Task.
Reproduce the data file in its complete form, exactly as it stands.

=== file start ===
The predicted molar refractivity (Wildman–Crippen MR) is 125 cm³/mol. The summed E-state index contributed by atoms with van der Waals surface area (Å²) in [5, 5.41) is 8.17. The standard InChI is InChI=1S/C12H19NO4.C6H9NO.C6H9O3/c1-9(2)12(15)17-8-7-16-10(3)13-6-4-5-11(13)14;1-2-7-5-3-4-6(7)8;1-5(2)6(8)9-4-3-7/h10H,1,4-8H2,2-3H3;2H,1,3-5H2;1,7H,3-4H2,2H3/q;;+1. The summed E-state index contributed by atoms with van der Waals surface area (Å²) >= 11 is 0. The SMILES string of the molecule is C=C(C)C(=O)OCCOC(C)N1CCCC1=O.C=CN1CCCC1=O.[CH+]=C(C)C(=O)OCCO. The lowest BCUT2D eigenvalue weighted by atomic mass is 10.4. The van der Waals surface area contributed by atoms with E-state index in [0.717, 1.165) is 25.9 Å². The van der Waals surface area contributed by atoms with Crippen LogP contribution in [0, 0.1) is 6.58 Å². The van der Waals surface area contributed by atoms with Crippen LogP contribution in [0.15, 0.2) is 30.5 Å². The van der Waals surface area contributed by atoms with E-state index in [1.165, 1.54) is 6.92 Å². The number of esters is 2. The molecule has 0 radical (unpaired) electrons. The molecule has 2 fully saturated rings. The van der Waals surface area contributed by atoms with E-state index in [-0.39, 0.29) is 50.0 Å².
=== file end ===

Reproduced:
The predicted molar refractivity (Wildman–Crippen MR) is 125 cm³/mol. The summed E-state index contributed by atoms with van der Waals surface area (Å²) in [5, 5.41) is 8.17. The standard InChI is InChI=1S/C12H19NO4.C6H9NO.C6H9O3/c1-9(2)12(15)17-8-7-16-10(3)13-6-4-5-11(13)14;1-2-7-5-3-4-6(7)8;1-5(2)6(8)9-4-3-7/h10H,1,4-8H2,2-3H3;2H,1,3-5H2;1,7H,3-4H2,2H3/q;;+1. The summed E-state index contributed by atoms with van der Waals surface area (Å²) >= 11 is 0. The SMILES string of the molecule is C=C(C)C(=O)OCCOC(C)N1CCCC1=O.C=CN1CCCC1=O.[CH+]=C(C)C(=O)OCCO. The lowest BCUT2D eigenvalue weighted by atomic mass is 10.4. The van der Waals surface area contributed by atoms with E-state index in [0.717, 1.165) is 25.9 Å². The van der Waals surface area contributed by atoms with Crippen LogP contribution in [0, 0.1) is 6.58 Å². The van der Waals surface area contributed by atoms with Crippen LogP contribution in [0.15, 0.2) is 30.5 Å². The van der Waals surface area contributed by atoms with E-state index in [1.165, 1.54) is 6.92 Å². The number of esters is 2. The molecule has 0 radical (unpaired) electrons. The molecule has 2 fully saturated rings. The van der Waals surface area contributed by atoms with E-state index in [-0.39, 0.29) is 50.0 Å².